Stretching nearly 5 miles, the Øresund Bridge is the longest combined road and rail bridge in Europe. The bridge, which then becomes a tunnel, joins together two metropolitan areas — the Danish capital city of Copenhagen and the Swedish city of Malmö. The bridge itself has a mass of 82,000 tonnes and supports two railway tracks and four road lanes.

55°34'12.0"N 12°51'00.0"E

Source imagery: Maxar Technologies

This Overview shows colorful rock formations in the Sahara Desert, west of the town of Reggane, Algeria. The climate in this region is torrid and almost rainless, with an average annual rainfall of less than 0.4 inches (10 mm). In the summer, daytime temperatures are known to consistently reach 122°F (50°C), earning this area its nickname — the “triangle of fire.”

25°11'32.6"N 3°23'21.3"W

Source imagery: Maxar Technologies

The HMVS Cerberus (Her Majesty's Victorian Ship) was scuttled in 1926 to serve as a breakwater on Half Moon Bay, just southeast of Melbourne, Australia. Before it was deliberately sunk, it served in the Victoria Naval Forces, Commonwealth Naval Forces and the Royal Australian Navy from 1871 to 1924. Sitting in about 10 feet (3 m) of water roughly 650 feet (200 m) from shore, the Cerberus is now a popular site for scuba diving and has been used as a training site for combat swimmers.

37°58'02.8"S 145°00'28.7"E

Source imagery: Kieren Andrews Photography

PRINTSHOP REFRESH + SALE: We’re excited to announce our Spring Printshop sale is on now until the end of the month! Our store has been updated with seven new pieces and you can use discount code “SPRING20” for 20% off your entire order. Head to see the new prints! This Overview shows one of our new prints — the city of Piraeus, Greece. Since ancient times, it has served as a vital trade and transportation hub, and its port is currently the busiest passenger port in the country. In fact, the Port of Piraeus was the busiest in all of Europe in 2014, when it handled 18.6 million passengers.

37°56'10.3"N 23°38'32.1"E

Source imagery: Maxar Technologies

PRINTSHOP REFRESH + SALE: We’re excited to announce our Spring Printshop sale is on now until the end of the month! Our store has been updated with seven new pieces and you can use discount code “SPRING20” for 20% off your entire order. Head to see the new prints! This Overview shows one of our new prints — the Chilean Coast Range. The mountains extend 1,900 miles (3,100 km) along the coast of Chile. The highest point in the range is Cerro Vicuña Mackenna, which peaks at 10,217 feet (3,114 m).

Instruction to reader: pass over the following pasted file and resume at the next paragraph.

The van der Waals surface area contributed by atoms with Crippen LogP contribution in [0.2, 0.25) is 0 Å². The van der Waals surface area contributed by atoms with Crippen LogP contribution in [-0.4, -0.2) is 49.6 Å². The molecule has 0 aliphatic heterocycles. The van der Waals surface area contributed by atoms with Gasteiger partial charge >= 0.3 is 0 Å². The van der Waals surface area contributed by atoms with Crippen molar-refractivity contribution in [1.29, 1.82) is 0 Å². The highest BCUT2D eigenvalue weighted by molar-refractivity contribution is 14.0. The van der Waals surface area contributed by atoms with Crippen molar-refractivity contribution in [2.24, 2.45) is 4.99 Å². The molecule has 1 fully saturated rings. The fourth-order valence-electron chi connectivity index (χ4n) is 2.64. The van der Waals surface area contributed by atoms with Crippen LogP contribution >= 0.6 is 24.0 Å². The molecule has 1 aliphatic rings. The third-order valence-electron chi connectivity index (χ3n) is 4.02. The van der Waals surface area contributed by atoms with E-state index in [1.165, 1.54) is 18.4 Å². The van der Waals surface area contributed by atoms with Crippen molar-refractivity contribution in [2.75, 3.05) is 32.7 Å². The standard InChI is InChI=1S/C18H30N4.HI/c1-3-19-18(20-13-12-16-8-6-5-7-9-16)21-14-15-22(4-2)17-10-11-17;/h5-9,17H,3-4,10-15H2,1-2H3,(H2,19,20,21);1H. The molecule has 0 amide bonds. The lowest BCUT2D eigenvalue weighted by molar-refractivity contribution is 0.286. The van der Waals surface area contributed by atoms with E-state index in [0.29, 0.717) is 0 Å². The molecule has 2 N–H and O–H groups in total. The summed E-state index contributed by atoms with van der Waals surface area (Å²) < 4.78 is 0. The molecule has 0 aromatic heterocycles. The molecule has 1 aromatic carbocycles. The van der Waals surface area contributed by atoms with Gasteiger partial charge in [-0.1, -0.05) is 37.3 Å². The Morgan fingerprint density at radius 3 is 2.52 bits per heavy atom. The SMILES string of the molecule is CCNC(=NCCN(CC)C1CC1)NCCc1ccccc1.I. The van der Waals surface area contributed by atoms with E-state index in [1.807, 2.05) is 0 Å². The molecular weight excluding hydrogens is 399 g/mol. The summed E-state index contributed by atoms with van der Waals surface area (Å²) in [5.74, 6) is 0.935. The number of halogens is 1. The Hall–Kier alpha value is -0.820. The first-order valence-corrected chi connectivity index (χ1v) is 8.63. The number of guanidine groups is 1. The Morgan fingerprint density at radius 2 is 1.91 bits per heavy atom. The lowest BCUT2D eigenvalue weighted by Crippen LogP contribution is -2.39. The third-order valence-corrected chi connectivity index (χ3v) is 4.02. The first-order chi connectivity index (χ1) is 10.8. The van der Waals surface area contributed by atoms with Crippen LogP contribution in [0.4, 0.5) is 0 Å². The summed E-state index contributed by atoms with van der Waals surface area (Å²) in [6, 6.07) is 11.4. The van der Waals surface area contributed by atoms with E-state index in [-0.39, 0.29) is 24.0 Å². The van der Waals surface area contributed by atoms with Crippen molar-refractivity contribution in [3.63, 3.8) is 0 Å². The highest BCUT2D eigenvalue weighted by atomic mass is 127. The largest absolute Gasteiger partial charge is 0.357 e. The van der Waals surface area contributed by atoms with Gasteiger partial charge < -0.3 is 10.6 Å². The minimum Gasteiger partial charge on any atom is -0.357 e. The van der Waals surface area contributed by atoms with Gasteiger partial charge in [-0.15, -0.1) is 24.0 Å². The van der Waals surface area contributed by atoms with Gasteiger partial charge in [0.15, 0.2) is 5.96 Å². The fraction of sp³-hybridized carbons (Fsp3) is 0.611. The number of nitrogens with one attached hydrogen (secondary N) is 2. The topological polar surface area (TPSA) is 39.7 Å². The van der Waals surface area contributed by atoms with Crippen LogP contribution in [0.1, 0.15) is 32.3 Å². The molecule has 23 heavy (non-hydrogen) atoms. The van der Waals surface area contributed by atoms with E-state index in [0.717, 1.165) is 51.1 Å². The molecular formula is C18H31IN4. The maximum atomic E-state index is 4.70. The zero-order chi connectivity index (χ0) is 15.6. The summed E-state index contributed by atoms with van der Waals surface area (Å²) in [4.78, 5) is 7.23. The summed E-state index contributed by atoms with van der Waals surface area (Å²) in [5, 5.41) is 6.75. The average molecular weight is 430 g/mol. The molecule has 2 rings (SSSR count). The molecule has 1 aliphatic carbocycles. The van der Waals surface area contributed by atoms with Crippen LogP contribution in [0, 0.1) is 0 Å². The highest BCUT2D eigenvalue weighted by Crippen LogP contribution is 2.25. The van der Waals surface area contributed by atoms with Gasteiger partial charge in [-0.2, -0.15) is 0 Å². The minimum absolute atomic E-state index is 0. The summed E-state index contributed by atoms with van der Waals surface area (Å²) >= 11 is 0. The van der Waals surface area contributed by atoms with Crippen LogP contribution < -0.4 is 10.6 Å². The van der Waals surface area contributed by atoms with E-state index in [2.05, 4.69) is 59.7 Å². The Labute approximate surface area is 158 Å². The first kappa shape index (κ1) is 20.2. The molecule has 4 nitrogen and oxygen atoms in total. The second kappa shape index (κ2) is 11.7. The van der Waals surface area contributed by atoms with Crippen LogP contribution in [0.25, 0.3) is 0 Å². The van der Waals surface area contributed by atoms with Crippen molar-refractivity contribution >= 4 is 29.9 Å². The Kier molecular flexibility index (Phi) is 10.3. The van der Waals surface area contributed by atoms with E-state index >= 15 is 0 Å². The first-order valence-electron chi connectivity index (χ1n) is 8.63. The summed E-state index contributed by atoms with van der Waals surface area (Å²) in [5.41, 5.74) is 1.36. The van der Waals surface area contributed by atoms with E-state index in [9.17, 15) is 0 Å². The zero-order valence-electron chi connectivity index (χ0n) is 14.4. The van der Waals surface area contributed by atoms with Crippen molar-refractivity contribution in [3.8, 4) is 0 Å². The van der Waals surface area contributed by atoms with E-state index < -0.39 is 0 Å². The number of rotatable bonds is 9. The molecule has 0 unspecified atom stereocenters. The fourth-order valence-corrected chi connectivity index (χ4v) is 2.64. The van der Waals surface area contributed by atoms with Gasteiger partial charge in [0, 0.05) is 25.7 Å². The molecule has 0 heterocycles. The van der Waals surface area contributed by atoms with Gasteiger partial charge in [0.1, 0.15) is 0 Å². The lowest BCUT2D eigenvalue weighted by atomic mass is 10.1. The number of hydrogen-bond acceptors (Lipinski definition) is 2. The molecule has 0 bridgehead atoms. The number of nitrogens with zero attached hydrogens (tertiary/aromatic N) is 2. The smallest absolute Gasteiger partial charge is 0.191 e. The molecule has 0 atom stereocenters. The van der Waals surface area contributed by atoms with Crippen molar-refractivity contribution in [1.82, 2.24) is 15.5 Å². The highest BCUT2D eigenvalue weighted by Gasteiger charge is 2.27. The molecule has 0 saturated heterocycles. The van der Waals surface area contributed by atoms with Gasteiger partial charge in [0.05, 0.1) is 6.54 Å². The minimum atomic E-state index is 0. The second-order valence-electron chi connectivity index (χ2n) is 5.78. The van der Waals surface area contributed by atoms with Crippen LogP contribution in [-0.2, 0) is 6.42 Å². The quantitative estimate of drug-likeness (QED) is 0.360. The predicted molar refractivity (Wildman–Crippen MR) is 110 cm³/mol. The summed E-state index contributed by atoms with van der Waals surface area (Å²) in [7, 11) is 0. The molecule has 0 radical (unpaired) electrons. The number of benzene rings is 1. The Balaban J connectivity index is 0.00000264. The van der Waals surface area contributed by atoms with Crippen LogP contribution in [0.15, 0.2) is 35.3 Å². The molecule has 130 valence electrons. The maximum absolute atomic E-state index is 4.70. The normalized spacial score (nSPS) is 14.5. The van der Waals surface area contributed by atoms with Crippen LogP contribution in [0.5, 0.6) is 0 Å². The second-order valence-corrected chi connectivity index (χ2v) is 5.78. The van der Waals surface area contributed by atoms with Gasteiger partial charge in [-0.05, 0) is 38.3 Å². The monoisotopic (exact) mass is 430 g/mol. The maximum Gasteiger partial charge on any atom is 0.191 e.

24°44'14.9"S 70°25'37.8"W

Source imagery: Maxar Technologies

The Mir Mine is an inactive, open-pit diamond mine located in Mirny, Eastern Siberia, Russia. The mine is 1,722 feet (525 m) deep and has a diameter of 3,900 feet (1,200 m), making it one of the largest excavated holes in the world. Active for 44 years, the mine had an output of 10 million carats of diamond per year during peak production in the 1960s.

62°31′45.92″N 113°59′36.74″E

Source imagery: Maxar Technologies

Los Caracoles Pass — or "The Snail's Pass" — is a twisting mountain road located in a remote section of the Andes Mountains on the Chilean side of the border with Argentina. The path climbs to an elevation of 10,419 feet (3,175 m), has no roadside safety barriers, and is frequented by large trucks.

32°51'27.0"S 70°08'35.4"W

Source imagery: Maxar Technologies

Salt Lake City is the capital and most populous municipality in the state of Utah, with about 1.2 million residents in its metropolitan area. It was founded in 1847 by followers of the Church of Jesus Christ of Latter-day Saints, who sought to escape persecution they experienced living in the east. As shown in this Overview, the city has a distinct north-south east-west grid system, which was laid out by church leader Brigham Young using what was called the "Plat of Zion" or the "Mormon Grid."

40°45'50.0"N 111°53'21.7"W

Source imagery: Nearmap

Lake Powell is a reservoir on the Colorado River, straddling the border between Utah and Arizona, USA. Behind Lake Mead, it is the second largest man-made reservoir by volume in the country, capable of storing 7.9 trillion gallons (29.9 trillion liters) of water when full. Water levels on the Colorado River have been below average since 2000, made evident by the light-colored layer of rock just above Lake Powell's surface.